Do Plasma Infusions Help Save Lives of Coronavirus Patients?


Many hospitals in the United States are desperate to help very sick patients with coronavirus.

Fox News reported that the U.S. Food and Drug Administration (FDA) approved the use of plasma therapy to treat COVID-19.

The treatment works by taking blood that has been donated from a person who has already had the coronavirus. Dr. Alan Kadish, the president of Touro College and New York Medical College, explained that when someone has recovered from a disease, a person's body builds up antibodies to fight against the virus.

"You can basically remove all the blood cells and other elements in the blood that could cause an allergic reaction, and you give the plasma to a patient who's sick," Dr. Kadish said. "And that plasma contains antibodies that can kill the virus."

Dr. Kadish said it could make a difference and allow the body to fight off the virus better. Although the FDA approved the treatment, Dr. Kadish said it is not clear yet how well plasma infusions work against COVID-19.

“Some people get it [the treatment] and get better,” he said. “Some people don’t, but some people get better anyway. So until there’s a controlled trial, we won’t really know the answer. And I would say that that applies to all of the new therapies that we’re trying for coronavirus.”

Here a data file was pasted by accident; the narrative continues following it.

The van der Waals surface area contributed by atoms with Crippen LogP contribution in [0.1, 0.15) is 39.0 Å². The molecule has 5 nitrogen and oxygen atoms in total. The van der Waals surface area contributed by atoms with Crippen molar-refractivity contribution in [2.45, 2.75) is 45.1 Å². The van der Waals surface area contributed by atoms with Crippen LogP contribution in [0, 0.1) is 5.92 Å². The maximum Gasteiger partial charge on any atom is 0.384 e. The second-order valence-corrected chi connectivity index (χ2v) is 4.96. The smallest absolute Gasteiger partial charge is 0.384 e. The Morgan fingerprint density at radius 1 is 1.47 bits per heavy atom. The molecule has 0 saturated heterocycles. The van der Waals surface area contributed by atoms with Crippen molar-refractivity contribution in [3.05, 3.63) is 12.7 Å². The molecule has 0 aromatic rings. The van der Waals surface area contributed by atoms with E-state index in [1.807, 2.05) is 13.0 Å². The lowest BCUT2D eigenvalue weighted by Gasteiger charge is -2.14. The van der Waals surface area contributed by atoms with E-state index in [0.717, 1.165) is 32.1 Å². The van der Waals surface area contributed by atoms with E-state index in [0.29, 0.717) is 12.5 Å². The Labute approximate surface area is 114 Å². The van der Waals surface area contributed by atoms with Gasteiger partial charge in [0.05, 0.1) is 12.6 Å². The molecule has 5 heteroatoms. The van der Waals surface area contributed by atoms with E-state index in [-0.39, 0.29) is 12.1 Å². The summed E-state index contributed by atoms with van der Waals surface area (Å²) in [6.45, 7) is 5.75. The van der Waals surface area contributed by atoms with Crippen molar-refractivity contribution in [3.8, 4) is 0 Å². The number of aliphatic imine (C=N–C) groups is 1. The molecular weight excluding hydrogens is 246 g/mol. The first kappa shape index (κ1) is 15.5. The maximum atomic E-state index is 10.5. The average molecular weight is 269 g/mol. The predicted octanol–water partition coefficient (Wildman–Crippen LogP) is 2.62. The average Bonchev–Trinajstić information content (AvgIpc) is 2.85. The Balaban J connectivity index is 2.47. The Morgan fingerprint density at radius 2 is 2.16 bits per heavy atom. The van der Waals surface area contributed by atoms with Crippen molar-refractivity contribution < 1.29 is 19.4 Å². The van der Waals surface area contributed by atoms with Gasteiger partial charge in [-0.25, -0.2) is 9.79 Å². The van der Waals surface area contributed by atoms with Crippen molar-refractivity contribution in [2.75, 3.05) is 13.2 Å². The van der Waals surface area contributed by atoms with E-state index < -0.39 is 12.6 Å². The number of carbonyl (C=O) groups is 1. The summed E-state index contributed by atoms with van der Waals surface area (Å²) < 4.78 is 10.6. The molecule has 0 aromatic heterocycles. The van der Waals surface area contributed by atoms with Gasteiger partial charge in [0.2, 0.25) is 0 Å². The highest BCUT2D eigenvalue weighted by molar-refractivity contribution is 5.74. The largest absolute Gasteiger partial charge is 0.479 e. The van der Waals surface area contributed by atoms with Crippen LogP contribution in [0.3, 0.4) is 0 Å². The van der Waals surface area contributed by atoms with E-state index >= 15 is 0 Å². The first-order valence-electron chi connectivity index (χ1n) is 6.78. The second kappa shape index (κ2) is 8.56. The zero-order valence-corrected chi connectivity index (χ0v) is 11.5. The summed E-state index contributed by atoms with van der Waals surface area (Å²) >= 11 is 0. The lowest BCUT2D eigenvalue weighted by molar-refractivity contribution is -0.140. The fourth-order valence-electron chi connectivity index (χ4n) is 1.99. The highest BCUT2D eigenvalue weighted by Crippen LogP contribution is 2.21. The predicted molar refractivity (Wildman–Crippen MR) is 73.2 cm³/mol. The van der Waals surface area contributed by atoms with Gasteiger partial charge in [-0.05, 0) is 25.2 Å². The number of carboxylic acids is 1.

The approval of the treatment by the FDA without a controlled trial is unprecedented. But the move was made in response to staggering pandemic that has taken the world by storm.

"There's a good reason to have approval for this because we're in a situation where anything reasonable and somewhat safe should be tried because the situation is dire," Dr. Kadish said.

According to Kadish, there are risks in using this treatment. He mentioned that allergic reactions are one possible risk. The doctor also shared that plasma "could potentially cause a problem" of fluid overload because of coronavirus's effects on the heart.

The New York-based doctor said even if the treatment does work, it is unlikely that this process will be used as a "preventative measure."

“It's too big a deal to use it en mass as a protective measure,” he said. “This … requires a specific donation from a recovered patient for each therapy. It's not the kind of thing you can scale up. This is a therapy for people who are on their way to not making it who are hospitalized.”

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